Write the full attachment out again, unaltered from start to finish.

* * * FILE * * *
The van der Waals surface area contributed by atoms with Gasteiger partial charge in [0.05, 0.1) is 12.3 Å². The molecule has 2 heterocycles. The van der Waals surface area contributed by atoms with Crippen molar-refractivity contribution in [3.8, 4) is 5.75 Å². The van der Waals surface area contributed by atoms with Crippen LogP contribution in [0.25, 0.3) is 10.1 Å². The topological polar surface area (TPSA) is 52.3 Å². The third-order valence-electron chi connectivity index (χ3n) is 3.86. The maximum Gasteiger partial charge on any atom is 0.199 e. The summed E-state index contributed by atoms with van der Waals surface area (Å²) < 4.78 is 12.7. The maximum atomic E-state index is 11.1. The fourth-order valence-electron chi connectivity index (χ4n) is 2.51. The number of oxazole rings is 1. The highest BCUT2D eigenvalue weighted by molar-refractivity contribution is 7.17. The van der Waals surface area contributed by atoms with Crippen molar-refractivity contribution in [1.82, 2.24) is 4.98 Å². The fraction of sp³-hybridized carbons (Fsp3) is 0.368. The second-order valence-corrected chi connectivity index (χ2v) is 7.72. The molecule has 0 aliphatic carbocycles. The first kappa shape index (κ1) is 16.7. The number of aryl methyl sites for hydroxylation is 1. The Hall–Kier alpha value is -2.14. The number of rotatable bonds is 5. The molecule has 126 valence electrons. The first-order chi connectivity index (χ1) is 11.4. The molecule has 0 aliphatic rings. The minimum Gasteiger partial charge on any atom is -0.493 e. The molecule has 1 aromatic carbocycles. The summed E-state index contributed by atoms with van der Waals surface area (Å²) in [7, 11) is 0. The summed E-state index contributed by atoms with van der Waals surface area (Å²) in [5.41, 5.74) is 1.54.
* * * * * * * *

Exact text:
The van der Waals surface area contributed by atoms with Gasteiger partial charge in [0.05, 0.1) is 12.3 Å². The molecule has 2 heterocycles. The van der Waals surface area contributed by atoms with Crippen molar-refractivity contribution in [3.8, 4) is 5.75 Å². The van der Waals surface area contributed by atoms with Crippen LogP contribution in [0.25, 0.3) is 10.1 Å². The topological polar surface area (TPSA) is 52.3 Å². The third-order valence-electron chi connectivity index (χ3n) is 3.86. The maximum Gasteiger partial charge on any atom is 0.199 e. The summed E-state index contributed by atoms with van der Waals surface area (Å²) < 4.78 is 12.7. The maximum atomic E-state index is 11.1. The fourth-order valence-electron chi connectivity index (χ4n) is 2.51. The number of oxazole rings is 1. The highest BCUT2D eigenvalue weighted by molar-refractivity contribution is 7.17. The van der Waals surface area contributed by atoms with Crippen molar-refractivity contribution in [1.82, 2.24) is 4.98 Å². The fraction of sp³-hybridized carbons (Fsp3) is 0.368. The second-order valence-corrected chi connectivity index (χ2v) is 7.72. The molecule has 0 aliphatic carbocycles. The first kappa shape index (κ1) is 16.7. The number of aryl methyl sites for hydroxylation is 1. The Hall–Kier alpha value is -2.14. The number of rotatable bonds is 5. The molecule has 126 valence electrons. The first-order chi connectivity index (χ1) is 11.4. The molecule has 0 aliphatic rings. The minimum Gasteiger partial charge on any atom is -0.493 e. The molecule has 1 aromatic carbocycles. The summed E-state index contributed by atoms with van der Waals surface area (Å²) in [7, 11) is 0. The summed E-state index contributed by atoms with van der Waals surface area (Å²) in [5.41, 5.74) is 1.54.